Having ticked up 2.6 percent in May, the S&P CoreLogic Case-Shiller Index for single-family home values within the San Francisco Metropolitan Area – which includes the East Bay, North Bay and Peninsula – ticked up another 2.6 percent in June and is now up 21.9 percent on a year-over-year basis, which is the largest year-over-year gain for the index since the first quarter of 2014 and above the (record) 18.6 percent year-over-year gain for the national index.

At a more granular level, the index for the least expensive third of the Bay Area market ticked up 2.7 percent in June and is 23.4 percent higher than at the same time last year; the index for the middle tier of the market ticked up 1.5 percent in June and is up 23.7 percent, year-over-year; and the index for the top third of the market increased by 2.9 percent in June for a year-over-year gain of 21.0 percent.

At the same time, the index for Bay Area condo values, which remains a leading indicator for the market at a whole, ticked up 1.4 percent from May to June and is now 4.3 percent higher than at the same time last year versus year-over-year indexed gains of 12.0 percent, 3.8 percent and 2.8 percent in Los Angeles, Chicago and New York condo values respectively.

And nationally, Phoenix still leads the way in terms of indexed home price gains, having gained 29.3 percent over the past year, followed by San Diego (up 27.1 percent) and Seattle (up 25.0 percent) with the average year-over-year gain having hit a record 18.6 percent nationally.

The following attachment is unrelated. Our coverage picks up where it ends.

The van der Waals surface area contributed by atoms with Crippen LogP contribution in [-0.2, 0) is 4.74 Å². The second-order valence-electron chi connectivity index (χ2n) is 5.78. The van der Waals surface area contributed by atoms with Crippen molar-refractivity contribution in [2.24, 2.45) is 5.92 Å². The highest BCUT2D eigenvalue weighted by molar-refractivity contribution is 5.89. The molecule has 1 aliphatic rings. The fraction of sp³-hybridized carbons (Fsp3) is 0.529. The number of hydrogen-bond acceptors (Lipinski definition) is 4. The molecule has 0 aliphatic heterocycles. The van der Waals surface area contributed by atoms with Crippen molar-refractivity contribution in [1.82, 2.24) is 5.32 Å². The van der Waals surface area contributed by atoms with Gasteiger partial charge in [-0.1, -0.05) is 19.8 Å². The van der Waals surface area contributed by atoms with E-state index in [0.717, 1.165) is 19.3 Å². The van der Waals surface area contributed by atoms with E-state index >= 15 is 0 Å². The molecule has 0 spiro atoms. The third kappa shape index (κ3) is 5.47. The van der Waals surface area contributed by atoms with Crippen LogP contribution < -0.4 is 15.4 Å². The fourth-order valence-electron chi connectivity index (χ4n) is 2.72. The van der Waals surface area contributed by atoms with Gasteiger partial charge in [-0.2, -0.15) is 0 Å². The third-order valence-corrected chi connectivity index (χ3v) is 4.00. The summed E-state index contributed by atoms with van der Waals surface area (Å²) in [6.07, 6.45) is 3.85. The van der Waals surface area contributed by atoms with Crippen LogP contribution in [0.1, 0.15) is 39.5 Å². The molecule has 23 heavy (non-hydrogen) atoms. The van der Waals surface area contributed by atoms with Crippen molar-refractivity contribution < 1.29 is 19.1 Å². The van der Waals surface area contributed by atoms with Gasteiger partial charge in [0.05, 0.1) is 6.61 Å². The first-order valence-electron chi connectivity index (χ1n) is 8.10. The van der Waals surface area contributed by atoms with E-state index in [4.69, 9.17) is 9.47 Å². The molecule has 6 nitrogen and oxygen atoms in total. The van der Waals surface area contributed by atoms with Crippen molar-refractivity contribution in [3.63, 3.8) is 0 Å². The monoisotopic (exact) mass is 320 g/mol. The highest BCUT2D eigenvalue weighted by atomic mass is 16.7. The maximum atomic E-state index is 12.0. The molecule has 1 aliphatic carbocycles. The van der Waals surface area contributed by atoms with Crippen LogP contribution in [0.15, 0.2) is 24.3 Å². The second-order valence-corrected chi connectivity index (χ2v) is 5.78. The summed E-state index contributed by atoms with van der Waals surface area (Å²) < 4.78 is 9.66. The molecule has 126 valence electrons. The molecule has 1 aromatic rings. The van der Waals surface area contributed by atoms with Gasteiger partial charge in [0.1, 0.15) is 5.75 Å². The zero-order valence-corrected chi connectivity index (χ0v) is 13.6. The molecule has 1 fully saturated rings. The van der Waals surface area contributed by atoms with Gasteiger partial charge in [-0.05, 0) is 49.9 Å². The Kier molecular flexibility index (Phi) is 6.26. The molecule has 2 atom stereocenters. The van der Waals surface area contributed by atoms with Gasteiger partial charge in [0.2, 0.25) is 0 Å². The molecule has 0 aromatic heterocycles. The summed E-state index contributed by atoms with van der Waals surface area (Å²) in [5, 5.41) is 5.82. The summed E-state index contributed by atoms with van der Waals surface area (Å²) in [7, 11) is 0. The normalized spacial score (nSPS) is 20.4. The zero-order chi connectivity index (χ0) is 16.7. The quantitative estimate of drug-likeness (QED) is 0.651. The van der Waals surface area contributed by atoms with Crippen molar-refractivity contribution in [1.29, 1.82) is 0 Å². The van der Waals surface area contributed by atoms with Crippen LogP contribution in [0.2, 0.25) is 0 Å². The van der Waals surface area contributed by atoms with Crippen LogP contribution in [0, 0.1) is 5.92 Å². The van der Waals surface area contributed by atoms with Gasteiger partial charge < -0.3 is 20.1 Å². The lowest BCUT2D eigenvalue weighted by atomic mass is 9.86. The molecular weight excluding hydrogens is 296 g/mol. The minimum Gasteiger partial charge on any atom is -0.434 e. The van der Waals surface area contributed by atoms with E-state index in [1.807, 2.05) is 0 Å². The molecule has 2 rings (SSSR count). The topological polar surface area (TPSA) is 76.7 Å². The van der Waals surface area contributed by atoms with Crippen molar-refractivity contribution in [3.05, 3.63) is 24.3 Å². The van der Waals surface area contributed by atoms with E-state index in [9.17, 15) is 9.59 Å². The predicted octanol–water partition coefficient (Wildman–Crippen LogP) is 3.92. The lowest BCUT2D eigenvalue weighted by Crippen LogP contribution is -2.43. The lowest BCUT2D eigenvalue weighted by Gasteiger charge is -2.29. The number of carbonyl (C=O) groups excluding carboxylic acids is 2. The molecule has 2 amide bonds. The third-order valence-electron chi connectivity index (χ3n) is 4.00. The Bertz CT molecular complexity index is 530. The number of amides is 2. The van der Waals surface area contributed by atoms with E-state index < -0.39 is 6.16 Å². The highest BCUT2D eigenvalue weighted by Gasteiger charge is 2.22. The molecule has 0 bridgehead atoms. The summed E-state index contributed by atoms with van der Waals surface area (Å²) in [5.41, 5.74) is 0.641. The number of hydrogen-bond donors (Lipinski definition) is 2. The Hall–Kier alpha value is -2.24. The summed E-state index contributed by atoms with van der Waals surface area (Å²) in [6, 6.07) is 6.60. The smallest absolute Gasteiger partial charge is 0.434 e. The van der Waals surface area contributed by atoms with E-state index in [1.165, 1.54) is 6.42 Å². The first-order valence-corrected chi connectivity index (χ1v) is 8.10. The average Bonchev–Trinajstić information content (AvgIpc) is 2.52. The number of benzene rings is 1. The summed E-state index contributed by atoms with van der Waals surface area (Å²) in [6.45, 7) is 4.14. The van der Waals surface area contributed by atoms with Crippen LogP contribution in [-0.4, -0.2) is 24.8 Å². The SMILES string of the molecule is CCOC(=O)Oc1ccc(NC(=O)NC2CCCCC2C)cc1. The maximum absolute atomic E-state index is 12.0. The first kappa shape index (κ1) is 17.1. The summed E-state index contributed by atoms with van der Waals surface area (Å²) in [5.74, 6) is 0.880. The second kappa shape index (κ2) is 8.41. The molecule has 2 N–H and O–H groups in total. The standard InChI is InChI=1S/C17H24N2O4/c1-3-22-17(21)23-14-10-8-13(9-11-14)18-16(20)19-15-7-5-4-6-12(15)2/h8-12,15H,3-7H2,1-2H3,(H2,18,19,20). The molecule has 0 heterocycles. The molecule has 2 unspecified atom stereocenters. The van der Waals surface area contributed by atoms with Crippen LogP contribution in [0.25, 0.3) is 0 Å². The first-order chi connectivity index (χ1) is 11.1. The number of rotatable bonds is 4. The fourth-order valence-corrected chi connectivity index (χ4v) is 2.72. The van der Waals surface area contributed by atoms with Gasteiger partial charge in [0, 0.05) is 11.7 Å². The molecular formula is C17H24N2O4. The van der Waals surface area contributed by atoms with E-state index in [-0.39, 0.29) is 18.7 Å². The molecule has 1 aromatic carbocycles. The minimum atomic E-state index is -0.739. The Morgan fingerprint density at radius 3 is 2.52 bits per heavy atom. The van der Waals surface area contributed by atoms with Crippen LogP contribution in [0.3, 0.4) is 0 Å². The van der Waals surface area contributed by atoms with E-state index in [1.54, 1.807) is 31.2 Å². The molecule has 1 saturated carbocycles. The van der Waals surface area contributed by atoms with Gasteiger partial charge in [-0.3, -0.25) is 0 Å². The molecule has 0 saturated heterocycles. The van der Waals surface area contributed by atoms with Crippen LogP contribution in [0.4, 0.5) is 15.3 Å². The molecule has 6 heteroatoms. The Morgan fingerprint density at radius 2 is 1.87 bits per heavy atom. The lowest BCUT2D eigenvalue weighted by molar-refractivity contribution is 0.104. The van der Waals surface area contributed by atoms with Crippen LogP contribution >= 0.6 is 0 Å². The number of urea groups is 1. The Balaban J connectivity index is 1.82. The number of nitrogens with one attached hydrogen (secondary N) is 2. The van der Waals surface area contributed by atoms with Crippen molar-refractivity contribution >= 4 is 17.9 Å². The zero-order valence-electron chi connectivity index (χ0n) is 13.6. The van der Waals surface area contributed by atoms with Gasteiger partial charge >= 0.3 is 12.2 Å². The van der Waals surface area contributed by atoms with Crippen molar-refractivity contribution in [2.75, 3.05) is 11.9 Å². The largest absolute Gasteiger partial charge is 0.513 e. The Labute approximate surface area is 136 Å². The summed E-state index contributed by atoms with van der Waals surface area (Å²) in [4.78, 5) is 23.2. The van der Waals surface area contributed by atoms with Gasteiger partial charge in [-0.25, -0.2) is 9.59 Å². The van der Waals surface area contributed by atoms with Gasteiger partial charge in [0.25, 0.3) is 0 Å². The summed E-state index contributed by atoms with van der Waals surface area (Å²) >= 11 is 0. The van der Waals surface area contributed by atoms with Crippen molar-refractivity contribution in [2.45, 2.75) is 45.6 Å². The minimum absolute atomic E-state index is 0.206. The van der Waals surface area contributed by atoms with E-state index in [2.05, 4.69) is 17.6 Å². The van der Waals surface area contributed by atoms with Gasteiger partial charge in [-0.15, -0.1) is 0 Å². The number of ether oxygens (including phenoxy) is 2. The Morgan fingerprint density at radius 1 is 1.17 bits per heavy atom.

Our standard SocketSite S&P/Case-Shiller footnote: The S&P/Case-Shiller home price indices include San Francisco, San Mateo, Marin, Contra Costa and Alameda in the “San Francisco” index (i.e., greater MSA) and are imperfect in factoring out changes in property values due to improvements versus appreciation (although they try their best).

12 thoughts on “Index for Bay Area House Values Up 22.1 Percent YOY”
    1. At this point The state is just importing rich retirees and foreigners who have no use to join the local job market. So will this matter?

      1. If all the companies and professionals leave who will bear the gigantic tax burden of funding Cali’s welfare state? Why will the rich retirees and foreigners stay when they have to foot the bill for that.

          1. California is far more dependent on personal capital gains taxes than any other state.

            When the market’s up (like it’s mostly been for more than a decade) Sacramento is full of cash. When the market tanks, things go bad quickly.

          2. From your link: “The state has a progressive income tax structure that leans heavily on top earners, allowing the state to enjoy record revenues despite widespread job losses in the travel and service industries that have kept California’s unemployment rate among the nation’s highest.”

            That is why it matters when the top earners who are being leaned on for all the taxes leave the state. The unemployed are not leaving. Then they tax the remaining earners even more to make up for the ones who left, which makes more top earners leave, rinse repeat…

          3. Is it true that the top earners are leaving? More accurately, it is true that they are leaving and not being replaced by new top earners? People have been leaving California for 30 years.

        1. If one compares with retirees in Florida, though, where Covid is still rampant, one might wonder which retirees are the stupid ones.

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